Panic grasses

  • Panicum spp., Dicanthelium spp.
  • Fall panicum, Proso millet, Witch grass


Roosting coverBrood coverFood

An open, sprawling panicle seed headAn open, sprawling panicle seed head is typical of the panic grasses.

©Ted Bodner, USDA-NRCS Plants Database

Scribner's panic grass

Many species of panic grasses provide cover and food to bobwhites and other wildlife. Scribner's panic grass is a common species throughout the Midwest.

The Samuel Roberts Noble Foundation, Ardmore, Oklahoma


Panic grasses are prolific seed producers

Many species of panic grass are prolific seed producers.

©Larry Allain, USDA-NRCS Plants Database


Seeds are smooth and football-shaped.

Steve Hurst, USDA-NRCS Plants Database


More than three dozen species of panic grass are commonly found across the Midwest. Both annual and perennial species occur. Seeds are football-shaped and borne on a sprawling, panicle-shaped seed head. The leaves of panic grasses resemble flags along the stem.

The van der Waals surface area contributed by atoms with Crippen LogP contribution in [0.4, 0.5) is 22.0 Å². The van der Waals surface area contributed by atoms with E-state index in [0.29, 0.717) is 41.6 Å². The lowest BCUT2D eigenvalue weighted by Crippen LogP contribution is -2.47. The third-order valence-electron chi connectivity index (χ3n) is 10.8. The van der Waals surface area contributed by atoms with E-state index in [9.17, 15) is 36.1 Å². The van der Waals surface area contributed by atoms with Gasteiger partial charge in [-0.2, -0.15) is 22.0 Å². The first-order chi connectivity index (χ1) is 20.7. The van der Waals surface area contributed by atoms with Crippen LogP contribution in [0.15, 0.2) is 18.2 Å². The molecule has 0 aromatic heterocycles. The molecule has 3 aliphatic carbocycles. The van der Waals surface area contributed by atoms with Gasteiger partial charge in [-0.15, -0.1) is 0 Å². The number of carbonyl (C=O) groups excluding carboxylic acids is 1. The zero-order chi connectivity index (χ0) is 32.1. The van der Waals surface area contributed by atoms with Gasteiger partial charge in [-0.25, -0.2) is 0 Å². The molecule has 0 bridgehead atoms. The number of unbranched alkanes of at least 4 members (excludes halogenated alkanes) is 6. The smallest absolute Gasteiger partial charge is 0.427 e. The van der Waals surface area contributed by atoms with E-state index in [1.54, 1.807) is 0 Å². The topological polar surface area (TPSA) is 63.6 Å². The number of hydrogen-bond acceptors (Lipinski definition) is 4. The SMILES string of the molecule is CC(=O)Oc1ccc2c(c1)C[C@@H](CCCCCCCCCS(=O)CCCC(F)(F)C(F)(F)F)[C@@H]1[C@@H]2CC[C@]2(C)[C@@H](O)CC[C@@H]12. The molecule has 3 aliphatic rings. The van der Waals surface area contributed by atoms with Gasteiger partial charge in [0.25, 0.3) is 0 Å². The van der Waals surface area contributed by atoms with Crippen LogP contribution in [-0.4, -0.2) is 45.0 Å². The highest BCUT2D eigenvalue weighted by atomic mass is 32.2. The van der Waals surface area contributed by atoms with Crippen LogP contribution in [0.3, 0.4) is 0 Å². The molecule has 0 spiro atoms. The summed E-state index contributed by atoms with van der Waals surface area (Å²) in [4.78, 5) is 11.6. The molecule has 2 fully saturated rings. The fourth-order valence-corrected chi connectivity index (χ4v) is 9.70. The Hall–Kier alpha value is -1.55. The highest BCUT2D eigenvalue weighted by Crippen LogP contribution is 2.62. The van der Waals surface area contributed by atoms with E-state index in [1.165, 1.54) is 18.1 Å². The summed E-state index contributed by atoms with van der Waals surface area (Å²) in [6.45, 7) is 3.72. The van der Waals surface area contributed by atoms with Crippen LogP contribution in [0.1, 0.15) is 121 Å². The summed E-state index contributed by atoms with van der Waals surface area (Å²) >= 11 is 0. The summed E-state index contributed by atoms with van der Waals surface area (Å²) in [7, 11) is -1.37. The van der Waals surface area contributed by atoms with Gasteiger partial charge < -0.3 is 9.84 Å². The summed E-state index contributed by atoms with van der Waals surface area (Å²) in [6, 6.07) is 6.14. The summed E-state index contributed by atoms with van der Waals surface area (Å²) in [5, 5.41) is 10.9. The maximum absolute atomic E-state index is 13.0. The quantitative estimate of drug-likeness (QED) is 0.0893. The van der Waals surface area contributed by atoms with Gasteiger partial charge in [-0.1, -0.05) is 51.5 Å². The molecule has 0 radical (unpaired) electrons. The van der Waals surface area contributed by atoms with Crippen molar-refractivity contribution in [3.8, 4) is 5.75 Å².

Use by bobwhites

Bobwhites readily consume panic grass seeds, which are larger than those of many other grasses. Seeds of the shorter species occur at the preferred peck-height for bobwhites, which may contribute to their frequent occurrence in bobwhite diets. Most species form a minor component of the plant community, but serve to increase diversity and habitat structure. Proso millet is often planted as a food plot crop for quail and doves and produces a great deal of seed and a structure conducive to brooding and feeding. Bobwhites may also roost in panic grass stands of sufficient height.